With the peace and beauty of its environments as the game’s greatest aspect, then, the final chapters become somewhat of a letdown because they lose focus from what makes the game stand out. As you hit the more open areas, you’ll be faced with more intricate and thoughtful puzzles that do more to test your abilities, especially ones you gain later in the game. These can get pretty frustrating because of the imprecision of the hitboxes and the lack of explanations of not only what you need to do, but also what your abilities themselves can do. With this, you’ll begin to focus more on finding a way to create your path forward than on what actually lies ahead.
Though these puzzles are more of a way for the game to test you on your abilities, they feel forced into the game to make the ending more difficult, as opposed to anything that enhance the narrative. In the early stages of the game, it seems to understand that the civilization you’re exploring and the narrative and environments it’s presenting are the most important aspects, but these take away from that, especially in one chapter that takes place almost entirely within a cave. It’s a large missed opportunity that feels like the game felt like it had to shoehorn in more generic difficult puzzles than rely on its strengths and create a consistent experience that the first chapters hint at.
“While Spirit of the North is a fantastic case of a beautiful experience, its late inconsistencies hurt its complete package.”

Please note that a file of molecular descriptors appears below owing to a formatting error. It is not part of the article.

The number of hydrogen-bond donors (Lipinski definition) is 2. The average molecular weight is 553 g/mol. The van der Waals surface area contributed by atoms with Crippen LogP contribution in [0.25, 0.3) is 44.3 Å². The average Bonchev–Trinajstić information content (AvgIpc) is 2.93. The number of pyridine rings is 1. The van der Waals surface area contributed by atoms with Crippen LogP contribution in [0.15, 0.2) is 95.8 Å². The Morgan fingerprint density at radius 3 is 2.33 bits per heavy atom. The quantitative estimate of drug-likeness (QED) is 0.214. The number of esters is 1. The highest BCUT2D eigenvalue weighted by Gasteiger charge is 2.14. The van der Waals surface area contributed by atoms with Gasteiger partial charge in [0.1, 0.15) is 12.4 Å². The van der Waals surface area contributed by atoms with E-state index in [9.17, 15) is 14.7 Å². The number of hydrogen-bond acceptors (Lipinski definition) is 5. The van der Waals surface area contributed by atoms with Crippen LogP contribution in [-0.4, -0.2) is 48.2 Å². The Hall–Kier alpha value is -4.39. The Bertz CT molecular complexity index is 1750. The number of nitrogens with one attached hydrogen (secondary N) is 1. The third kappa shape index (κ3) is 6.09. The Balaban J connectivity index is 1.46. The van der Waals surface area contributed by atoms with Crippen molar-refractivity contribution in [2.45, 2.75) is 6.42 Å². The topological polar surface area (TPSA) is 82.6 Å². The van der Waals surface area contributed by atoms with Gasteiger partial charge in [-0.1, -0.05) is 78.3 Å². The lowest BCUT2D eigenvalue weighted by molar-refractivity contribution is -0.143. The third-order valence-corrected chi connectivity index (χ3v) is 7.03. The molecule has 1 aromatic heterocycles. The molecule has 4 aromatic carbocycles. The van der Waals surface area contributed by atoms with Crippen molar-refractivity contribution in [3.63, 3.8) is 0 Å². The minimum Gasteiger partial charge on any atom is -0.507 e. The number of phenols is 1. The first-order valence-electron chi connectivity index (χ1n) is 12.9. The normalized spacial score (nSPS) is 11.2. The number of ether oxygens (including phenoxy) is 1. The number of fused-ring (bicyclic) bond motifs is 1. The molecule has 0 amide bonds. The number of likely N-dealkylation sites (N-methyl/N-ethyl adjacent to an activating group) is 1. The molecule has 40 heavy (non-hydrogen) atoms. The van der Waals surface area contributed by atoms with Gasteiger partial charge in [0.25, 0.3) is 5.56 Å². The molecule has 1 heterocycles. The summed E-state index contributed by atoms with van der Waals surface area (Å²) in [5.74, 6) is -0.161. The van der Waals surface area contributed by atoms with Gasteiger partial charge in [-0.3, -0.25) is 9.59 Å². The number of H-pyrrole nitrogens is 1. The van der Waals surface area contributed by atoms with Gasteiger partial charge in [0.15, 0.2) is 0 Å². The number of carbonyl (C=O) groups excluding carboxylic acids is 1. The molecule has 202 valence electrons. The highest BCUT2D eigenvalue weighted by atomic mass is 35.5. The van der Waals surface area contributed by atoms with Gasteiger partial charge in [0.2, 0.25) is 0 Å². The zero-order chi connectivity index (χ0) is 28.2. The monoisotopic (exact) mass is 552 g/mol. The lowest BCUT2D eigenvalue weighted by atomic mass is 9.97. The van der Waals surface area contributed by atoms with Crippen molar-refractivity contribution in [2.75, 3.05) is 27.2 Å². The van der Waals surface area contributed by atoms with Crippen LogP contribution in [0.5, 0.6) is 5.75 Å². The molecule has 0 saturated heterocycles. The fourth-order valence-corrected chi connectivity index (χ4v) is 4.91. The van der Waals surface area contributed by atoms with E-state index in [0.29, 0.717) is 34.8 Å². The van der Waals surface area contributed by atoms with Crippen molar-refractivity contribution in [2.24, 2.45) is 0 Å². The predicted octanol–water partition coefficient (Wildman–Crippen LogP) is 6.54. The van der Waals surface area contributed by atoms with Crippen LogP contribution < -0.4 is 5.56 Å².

Spirit of the North contains an incredibly relaxing, beautiful, and mellow experience that gives you the ability to interpret its themes in your own ways. I loved the experiences in which I could walk around and explore the environments to try to piece together what happened to this civilization and who my spirit companion was, especially when backdropped by the achingly beautiful score that complements it. However, the last few chapters lose what makes the rest of it great because they choose to focus on the less satisfying, more generic puzzles, instead of the fantastic open exploration and discovery gameplay. While Spirit of the North is a fantastic case of a beautiful experience, its late inconsistencies hurt its complete package.
This game was reviewed on the PlayStation 4.
Beautiful open environments, Gorgeous score, Mellow first half.
Inconsistent latter half, Boxy textures.
Spirit of the North is a beautiful experience with a gorgeous score, beautiful environments, and peaceful gameplay, but its late inconsistencies make it a missed opportunity for a complete package.